A Traveler’s Personal Story of Her Return to the North Caucasus

A Traveler’s Personal Story of Her Return to the North Caucasus

When MIR traveler Susanna Markiewicz McNeil signed up for MIR’s Return to the North Caucasus small group tour, she was – literally – returning. Susanna was born in a village in Dagestan, an out-of-the-way region her Polish parents fled to during the atrocities of WWII. Prior to her departure, Susanna shared with MIR that her family had once lived in Dagestan, and that she was actually born there. MIR worked diligently with our Tour Manager and local MIR guide to find a way for her to visit her birthplace and reconnect with her roots. We used our destination expertise and on-the-ground connections to make it happen. We are grateful to have Susanna share her story of her very personal return to the North Caucasus, and to the small town where she was born and lived the first few years of her life. Read More


A Story of Hope for Our Times: Traveler’s Holocaust Book Published

A Story of Hope for Our Times: Traveler’s Holocaust Book Published

In My Soul is Filled With Joy: A Holocaust Story, author (and MIR traveler) Karen Treiger relates the saga of her in-laws, who met in a Polish forest outside the Treblinka death camp. It was August 1943, and Sam had just escaped in a prisoner uprising in which fewer than a hundred survived. Esther was already in hiding, helped by a Polish family who agreed to shelter Sam as well. We are honored to have played a small part in helping Treiger research her book. Here we share details, as well as opportunities to hear her speak at one of her upcoming book readings and presentations. Read More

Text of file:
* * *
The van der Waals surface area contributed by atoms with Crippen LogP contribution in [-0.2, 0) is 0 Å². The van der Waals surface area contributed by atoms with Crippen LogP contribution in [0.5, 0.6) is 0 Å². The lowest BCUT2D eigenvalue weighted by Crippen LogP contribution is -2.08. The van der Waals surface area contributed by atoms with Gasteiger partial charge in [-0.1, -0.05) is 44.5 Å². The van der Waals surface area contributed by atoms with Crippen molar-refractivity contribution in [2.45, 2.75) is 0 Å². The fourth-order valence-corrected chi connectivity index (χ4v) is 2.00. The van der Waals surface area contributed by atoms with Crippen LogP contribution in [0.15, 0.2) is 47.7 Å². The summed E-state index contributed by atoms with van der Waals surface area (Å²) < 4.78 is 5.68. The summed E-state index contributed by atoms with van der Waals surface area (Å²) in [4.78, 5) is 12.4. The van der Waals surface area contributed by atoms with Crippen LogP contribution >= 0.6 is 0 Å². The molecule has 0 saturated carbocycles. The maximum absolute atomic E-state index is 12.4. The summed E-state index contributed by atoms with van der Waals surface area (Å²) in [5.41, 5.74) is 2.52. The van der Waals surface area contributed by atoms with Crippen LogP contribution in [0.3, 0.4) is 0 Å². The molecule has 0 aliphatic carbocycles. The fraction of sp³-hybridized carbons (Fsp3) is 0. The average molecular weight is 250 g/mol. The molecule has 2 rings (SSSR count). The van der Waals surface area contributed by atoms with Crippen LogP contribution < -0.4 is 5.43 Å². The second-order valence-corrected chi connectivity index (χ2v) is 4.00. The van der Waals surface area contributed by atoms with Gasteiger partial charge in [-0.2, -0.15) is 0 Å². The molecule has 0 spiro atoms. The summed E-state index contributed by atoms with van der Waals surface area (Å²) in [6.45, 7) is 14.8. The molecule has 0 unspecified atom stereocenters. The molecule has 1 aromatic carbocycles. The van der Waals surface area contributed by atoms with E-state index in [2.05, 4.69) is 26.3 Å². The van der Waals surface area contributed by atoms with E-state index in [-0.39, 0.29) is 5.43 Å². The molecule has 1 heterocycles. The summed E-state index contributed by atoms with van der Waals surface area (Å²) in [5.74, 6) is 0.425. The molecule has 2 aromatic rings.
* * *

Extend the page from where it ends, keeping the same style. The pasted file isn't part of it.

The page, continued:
Hidden in Poland: A Jewish Family Story

Hidden in Poland: A Jewish Family Story

Karen Treiger, a Jewish traveler from Seattle, is standing with her family at the edge of a hand-dug pit in the forests of Poland, looking down at the place where her husband’s parents hid from the Nazis. With the help of a family of Poles who risked their lives to feed and protect them, her father-in-law, Sam, and mother-in-law, Esther, survived the Holocaust. Read More